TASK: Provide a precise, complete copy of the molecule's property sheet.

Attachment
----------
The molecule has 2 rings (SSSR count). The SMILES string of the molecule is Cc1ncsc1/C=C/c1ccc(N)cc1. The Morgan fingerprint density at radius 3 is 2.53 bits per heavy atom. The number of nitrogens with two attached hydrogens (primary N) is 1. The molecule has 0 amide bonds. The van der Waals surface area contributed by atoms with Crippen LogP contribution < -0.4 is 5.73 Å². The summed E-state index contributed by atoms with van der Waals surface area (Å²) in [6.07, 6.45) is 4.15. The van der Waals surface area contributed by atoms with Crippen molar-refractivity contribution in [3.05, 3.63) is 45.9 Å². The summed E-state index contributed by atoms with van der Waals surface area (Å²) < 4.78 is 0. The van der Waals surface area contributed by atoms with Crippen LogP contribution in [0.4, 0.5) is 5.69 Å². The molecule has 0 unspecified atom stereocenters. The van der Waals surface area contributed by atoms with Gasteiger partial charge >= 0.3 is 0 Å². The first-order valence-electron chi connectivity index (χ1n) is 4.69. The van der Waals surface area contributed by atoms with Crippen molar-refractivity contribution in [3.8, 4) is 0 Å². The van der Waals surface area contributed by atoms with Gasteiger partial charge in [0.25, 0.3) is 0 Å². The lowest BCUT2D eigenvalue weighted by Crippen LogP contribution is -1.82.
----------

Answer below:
The molecule has 2 rings (SSSR count). The SMILES string of the molecule is Cc1ncsc1/C=C/c1ccc(N)cc1. The Morgan fingerprint density at radius 3 is 2.53 bits per heavy atom. The number of nitrogens with two attached hydrogens (primary N) is 1. The molecule has 0 amide bonds. The van der Waals surface area contributed by atoms with Crippen LogP contribution < -0.4 is 5.73 Å². The summed E-state index contributed by atoms with van der Waals surface area (Å²) in [6.07, 6.45) is 4.15. The van der Waals surface area contributed by atoms with Crippen molar-refractivity contribution in [3.05, 3.63) is 45.9 Å². The summed E-state index contributed by atoms with van der Waals surface area (Å²) < 4.78 is 0. The van der Waals surface area contributed by atoms with Crippen LogP contribution in [0.4, 0.5) is 5.69 Å². The molecule has 0 unspecified atom stereocenters. The van der Waals surface area contributed by atoms with Gasteiger partial charge >= 0.3 is 0 Å². The first-order valence-electron chi connectivity index (χ1n) is 4.69. The van der Waals surface area contributed by atoms with Crippen molar-refractivity contribution in [3.8, 4) is 0 Å². The van der Waals surface area contributed by atoms with Gasteiger partial charge in [0.25, 0.3) is 0 Å². The lowest BCUT2D eigenvalue weighted by Crippen LogP contribution is -1.82.